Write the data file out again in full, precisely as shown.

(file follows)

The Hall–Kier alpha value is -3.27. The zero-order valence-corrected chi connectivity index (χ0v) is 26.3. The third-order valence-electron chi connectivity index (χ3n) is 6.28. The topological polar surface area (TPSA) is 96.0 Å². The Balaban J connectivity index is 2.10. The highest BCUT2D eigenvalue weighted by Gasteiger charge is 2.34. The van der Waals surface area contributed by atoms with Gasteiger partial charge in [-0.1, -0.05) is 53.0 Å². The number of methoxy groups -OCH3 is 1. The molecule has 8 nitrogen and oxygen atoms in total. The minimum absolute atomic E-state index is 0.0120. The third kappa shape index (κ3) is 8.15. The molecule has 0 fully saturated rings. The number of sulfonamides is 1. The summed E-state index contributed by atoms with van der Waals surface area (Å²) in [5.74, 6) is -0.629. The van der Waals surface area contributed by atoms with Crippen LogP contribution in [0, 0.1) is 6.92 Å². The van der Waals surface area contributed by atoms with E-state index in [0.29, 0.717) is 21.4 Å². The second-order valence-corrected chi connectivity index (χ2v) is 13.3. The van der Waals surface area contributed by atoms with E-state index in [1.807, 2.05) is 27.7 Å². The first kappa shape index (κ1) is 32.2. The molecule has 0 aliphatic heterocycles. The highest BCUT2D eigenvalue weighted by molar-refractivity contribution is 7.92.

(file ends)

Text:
The Hall–Kier alpha value is -3.27. The zero-order valence-corrected chi connectivity index (χ0v) is 26.3. The third-order valence-electron chi connectivity index (χ3n) is 6.28. The topological polar surface area (TPSA) is 96.0 Å². The Balaban J connectivity index is 2.10. The highest BCUT2D eigenvalue weighted by Gasteiger charge is 2.34. The van der Waals surface area contributed by atoms with Gasteiger partial charge in [-0.1, -0.05) is 53.0 Å². The number of methoxy groups -OCH3 is 1. The molecule has 8 nitrogen and oxygen atoms in total. The minimum absolute atomic E-state index is 0.0120. The third kappa shape index (κ3) is 8.15. The molecule has 0 fully saturated rings. The number of sulfonamides is 1. The summed E-state index contributed by atoms with van der Waals surface area (Å²) in [5.74, 6) is -0.629. The van der Waals surface area contributed by atoms with Crippen LogP contribution in [0, 0.1) is 6.92 Å². The van der Waals surface area contributed by atoms with E-state index in [0.29, 0.717) is 21.4 Å². The second-order valence-corrected chi connectivity index (χ2v) is 13.3. The van der Waals surface area contributed by atoms with E-state index in [1.807, 2.05) is 27.7 Å². The first kappa shape index (κ1) is 32.2. The molecule has 0 aliphatic heterocycles. The highest BCUT2D eigenvalue weighted by molar-refractivity contribution is 7.92.